What Are They

    Benzodiazepines are prescription tranquillisers used for treating acute cases of such problems as anxiety, amnesia and panic. The principal conditions for which they are used are shown in the table below, as is the class of benzodiazepine used and examples of the drugs which could be chosen to treat the condition. 

    In fact all benzodiazepines work in much the same way, but they differ in potency and the length of time they remain active in the body. 1mg of Lorazepam, for instance, is equivalent in potency to 10mg of Diazepam. This means that dosage must be managed very carefully to avoid unintentional over- or under-dosing. Different benzodiazepines remain effective in the body for radically different lengths of time.  Each benzodiazepine is said to have a half-life, meaning that its effectiveness reduces by half in a stated time. For Lorazepam for example the half-life is between 10 and 20 hours, which means that by the end of a 24-hour period the drug’s effectiveness is much reduced. Diazepam on the other hand has a half-life of between 20 and 100 hours, so it remains effective considerably longer. Both potency and length of active time are very important in withdrawing from their use as will be described in detail later.

    Benzodiazepines are very effective when used in the short-term, usually defined as 2-4 weeks. However, they are frequently prescribed for long-term use, sometimes years, for which they are not suitable, and most of the problems associated with them arise from long-term use. When they are prescribed regularly over a longer term, they induce dependence, usually after a few weeks, even on a therapeutic dose. As a result, the person becomes either dependent and cannot give the drug up without very unpleasant side effects, or addicted, in which case they need more and more drug to achieve the same effect.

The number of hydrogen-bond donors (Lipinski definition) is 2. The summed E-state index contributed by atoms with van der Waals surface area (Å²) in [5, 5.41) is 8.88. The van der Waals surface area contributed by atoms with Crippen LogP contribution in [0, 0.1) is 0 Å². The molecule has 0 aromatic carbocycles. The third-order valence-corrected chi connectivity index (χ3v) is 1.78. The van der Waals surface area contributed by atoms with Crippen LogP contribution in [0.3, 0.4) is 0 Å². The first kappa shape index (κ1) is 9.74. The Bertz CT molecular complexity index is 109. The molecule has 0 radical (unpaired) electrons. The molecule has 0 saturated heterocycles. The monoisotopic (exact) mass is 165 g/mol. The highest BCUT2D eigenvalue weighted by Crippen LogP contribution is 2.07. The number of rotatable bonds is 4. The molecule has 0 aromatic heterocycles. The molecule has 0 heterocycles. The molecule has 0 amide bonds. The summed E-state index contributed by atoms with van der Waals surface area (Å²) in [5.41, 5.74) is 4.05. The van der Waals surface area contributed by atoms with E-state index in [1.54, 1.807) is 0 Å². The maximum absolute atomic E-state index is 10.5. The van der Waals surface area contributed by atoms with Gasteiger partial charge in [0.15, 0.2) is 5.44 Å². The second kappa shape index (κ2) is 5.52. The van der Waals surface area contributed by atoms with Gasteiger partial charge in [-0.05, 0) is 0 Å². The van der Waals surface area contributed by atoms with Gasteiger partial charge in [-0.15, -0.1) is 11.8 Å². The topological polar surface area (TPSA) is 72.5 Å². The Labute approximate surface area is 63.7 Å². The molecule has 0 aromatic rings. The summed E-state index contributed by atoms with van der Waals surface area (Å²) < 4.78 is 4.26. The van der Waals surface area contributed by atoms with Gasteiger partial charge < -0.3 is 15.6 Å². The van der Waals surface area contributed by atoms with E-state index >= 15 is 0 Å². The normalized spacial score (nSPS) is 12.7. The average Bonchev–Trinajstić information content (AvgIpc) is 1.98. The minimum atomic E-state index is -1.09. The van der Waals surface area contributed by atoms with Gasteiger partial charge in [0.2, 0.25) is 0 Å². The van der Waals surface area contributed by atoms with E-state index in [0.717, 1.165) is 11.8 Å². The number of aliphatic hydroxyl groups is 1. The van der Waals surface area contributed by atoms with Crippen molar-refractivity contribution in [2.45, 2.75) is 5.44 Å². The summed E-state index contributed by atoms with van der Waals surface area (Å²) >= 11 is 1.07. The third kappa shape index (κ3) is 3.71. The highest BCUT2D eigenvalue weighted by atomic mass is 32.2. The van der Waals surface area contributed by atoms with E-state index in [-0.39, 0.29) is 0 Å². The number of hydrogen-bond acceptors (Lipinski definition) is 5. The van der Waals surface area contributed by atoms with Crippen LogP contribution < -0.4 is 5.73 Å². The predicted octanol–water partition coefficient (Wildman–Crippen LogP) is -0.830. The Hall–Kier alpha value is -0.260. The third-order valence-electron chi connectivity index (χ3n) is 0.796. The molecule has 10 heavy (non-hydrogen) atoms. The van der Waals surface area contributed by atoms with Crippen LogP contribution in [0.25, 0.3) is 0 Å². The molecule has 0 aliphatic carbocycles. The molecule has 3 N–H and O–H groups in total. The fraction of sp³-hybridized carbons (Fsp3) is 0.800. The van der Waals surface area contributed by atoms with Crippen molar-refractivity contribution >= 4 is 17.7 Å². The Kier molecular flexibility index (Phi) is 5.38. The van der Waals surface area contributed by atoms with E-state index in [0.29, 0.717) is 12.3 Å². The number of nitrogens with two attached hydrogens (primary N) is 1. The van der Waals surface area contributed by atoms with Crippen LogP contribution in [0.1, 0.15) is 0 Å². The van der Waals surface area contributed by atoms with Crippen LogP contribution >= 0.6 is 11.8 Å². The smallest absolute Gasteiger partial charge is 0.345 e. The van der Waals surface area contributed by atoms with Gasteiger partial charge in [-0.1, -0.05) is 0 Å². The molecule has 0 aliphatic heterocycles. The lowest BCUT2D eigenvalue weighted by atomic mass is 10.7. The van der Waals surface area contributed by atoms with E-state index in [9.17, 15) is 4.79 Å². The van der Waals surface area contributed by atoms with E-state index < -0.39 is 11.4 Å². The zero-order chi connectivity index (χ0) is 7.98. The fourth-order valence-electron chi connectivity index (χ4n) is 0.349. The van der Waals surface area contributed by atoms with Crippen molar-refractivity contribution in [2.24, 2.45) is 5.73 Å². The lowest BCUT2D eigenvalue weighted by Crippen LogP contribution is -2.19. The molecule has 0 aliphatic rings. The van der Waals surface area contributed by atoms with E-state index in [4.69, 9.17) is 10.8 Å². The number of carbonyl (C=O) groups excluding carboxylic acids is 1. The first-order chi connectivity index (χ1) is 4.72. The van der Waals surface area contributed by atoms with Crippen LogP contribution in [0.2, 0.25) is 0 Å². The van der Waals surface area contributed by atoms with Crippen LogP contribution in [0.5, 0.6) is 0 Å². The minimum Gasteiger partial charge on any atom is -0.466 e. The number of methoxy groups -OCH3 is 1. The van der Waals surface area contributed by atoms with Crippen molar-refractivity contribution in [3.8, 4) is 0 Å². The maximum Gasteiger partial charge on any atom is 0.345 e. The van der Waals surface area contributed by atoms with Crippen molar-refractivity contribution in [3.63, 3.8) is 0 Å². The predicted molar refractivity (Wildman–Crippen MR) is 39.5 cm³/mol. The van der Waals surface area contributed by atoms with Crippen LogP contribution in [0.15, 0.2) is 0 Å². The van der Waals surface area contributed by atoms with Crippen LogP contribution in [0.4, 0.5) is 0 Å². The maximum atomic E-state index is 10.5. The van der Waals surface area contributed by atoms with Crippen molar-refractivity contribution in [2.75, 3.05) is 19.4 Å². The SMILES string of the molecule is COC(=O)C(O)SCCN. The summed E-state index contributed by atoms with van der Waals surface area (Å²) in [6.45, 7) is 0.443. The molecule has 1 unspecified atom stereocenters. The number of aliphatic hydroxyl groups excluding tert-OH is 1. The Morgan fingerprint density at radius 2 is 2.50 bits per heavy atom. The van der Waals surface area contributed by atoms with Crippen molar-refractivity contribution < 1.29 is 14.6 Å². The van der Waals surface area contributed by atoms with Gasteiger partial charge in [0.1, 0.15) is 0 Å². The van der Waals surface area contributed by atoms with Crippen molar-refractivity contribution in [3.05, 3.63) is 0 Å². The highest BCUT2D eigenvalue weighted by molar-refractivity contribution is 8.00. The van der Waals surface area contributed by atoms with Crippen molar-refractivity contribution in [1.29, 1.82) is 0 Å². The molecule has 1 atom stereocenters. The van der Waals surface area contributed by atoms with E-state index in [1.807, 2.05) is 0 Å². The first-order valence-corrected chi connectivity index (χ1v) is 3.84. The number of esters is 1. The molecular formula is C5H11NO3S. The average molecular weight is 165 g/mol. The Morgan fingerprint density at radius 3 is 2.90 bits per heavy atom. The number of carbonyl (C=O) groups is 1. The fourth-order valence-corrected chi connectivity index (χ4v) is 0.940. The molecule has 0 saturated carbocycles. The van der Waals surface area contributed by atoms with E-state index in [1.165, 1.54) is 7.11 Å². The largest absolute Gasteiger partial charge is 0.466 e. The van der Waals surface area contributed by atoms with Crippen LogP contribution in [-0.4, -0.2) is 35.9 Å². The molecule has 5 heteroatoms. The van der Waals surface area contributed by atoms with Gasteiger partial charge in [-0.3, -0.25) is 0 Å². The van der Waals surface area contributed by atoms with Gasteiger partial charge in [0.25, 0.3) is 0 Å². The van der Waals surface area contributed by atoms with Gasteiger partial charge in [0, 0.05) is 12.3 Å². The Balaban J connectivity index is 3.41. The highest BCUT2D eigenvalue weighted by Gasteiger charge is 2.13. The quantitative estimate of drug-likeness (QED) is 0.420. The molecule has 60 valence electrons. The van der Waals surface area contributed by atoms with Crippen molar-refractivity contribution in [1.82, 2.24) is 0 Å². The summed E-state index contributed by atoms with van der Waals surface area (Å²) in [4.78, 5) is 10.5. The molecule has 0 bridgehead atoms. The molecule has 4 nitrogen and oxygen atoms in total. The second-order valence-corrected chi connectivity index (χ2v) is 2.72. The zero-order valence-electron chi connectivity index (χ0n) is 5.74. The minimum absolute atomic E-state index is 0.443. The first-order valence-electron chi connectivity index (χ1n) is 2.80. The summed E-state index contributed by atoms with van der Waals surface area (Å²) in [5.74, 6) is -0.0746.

All this is bad enough, but the drug also produces paradoxical effects where the symptoms for which the drug is prescribed become side effects of the drug itself, notably anxiety and depression, sometimes accompanied by uncharacteristically poor behaviour. Benzodiazepines are sedatives, so slow down reactions, making many everyday occupations more risky, driving for instance. There is a pronounced connection between benzodiazepine use and accidents on the road and at home, and elderly people are particularly susceptible. Mental processes are also impaired, so simple everyday tasks become more problematical and learning new things more difficult. People find they come to depend on the drug even for simple tasks such as shopping. Finally emotions can become blunted, so that both pain and pleasure are not felt as acutely as they would be normally.


    Benzodiazepines were first introduced in the 1960s and soon replaced the barbiturates, which had previously been used for the same treatments. Barbiturates included among their side effects a tendency towards dependence, from which benzodiazepines were originally thought to be free. They were met with great enthusiasm by the medical profession, and the first two benzodiazepines Librium (Chlordiazepoxide) and Valium (Diazepam) were commercially very successful. Valium was marketed widely as “Mother’s Little Helper” and in 1980 some 29 million benzodiazepine prescriptions were issued. During the 1980s it became apparent that most people do become dependent on benzodiazepines and that withdrawing from them can be a long-winded and painful process. Although apparently some people have withdrawn without any adverse effects, not surprisingly the people I have come across are mostly those for whom withdrawal is or was difficult. 

Social Cost

    One can only guess at the true cost to society of benzodiazepine use. Added to the cost of the drugs must be such things as the cost of accidents, the loss of earnings revenue, the damage to personal relationships, the costs of caring for the sufferer and many others. I have yet to find even a broad estimate of that cost.